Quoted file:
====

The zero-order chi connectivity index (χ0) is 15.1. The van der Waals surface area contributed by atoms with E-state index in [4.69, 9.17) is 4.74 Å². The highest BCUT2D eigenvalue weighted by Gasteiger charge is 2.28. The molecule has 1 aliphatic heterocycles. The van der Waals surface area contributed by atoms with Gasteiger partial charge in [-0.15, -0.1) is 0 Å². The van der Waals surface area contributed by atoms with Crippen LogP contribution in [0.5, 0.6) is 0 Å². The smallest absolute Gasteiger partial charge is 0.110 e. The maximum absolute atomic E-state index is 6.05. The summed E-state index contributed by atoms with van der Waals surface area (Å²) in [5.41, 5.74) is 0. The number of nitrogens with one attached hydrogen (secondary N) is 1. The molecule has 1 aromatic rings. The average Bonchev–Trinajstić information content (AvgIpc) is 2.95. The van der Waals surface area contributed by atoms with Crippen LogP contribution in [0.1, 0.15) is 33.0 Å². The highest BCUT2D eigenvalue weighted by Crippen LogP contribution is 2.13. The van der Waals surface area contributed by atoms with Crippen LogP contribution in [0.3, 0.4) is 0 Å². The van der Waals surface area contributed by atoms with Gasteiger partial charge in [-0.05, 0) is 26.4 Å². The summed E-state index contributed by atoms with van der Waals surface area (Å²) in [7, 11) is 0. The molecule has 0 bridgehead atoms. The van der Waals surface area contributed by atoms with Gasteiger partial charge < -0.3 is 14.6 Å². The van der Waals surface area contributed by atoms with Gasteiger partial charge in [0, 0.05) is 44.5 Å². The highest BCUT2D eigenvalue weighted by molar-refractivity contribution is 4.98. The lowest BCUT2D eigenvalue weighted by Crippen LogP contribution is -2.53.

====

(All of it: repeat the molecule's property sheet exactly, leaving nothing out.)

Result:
The zero-order chi connectivity index (χ0) is 15.1. The van der Waals surface area contributed by atoms with E-state index in [4.69, 9.17) is 4.74 Å². The highest BCUT2D eigenvalue weighted by Gasteiger charge is 2.28. The molecule has 1 aliphatic heterocycles. The van der Waals surface area contributed by atoms with Gasteiger partial charge in [-0.15, -0.1) is 0 Å². The van der Waals surface area contributed by atoms with Crippen LogP contribution in [0.5, 0.6) is 0 Å². The smallest absolute Gasteiger partial charge is 0.110 e. The maximum absolute atomic E-state index is 6.05. The summed E-state index contributed by atoms with van der Waals surface area (Å²) in [5.41, 5.74) is 0. The number of nitrogens with one attached hydrogen (secondary N) is 1. The molecule has 1 aromatic rings. The average Bonchev–Trinajstić information content (AvgIpc) is 2.95. The van der Waals surface area contributed by atoms with Crippen LogP contribution in [0.1, 0.15) is 33.0 Å². The highest BCUT2D eigenvalue weighted by Crippen LogP contribution is 2.13. The van der Waals surface area contributed by atoms with Crippen LogP contribution in [0.3, 0.4) is 0 Å². The van der Waals surface area contributed by atoms with Gasteiger partial charge in [-0.05, 0) is 26.4 Å². The summed E-state index contributed by atoms with van der Waals surface area (Å²) in [7, 11) is 0. The molecule has 0 bridgehead atoms. The van der Waals surface area contributed by atoms with Gasteiger partial charge < -0.3 is 14.6 Å². The van der Waals surface area contributed by atoms with Gasteiger partial charge in [0, 0.05) is 44.5 Å². The highest BCUT2D eigenvalue weighted by molar-refractivity contribution is 4.98. The lowest BCUT2D eigenvalue weighted by Crippen LogP contribution is -2.53.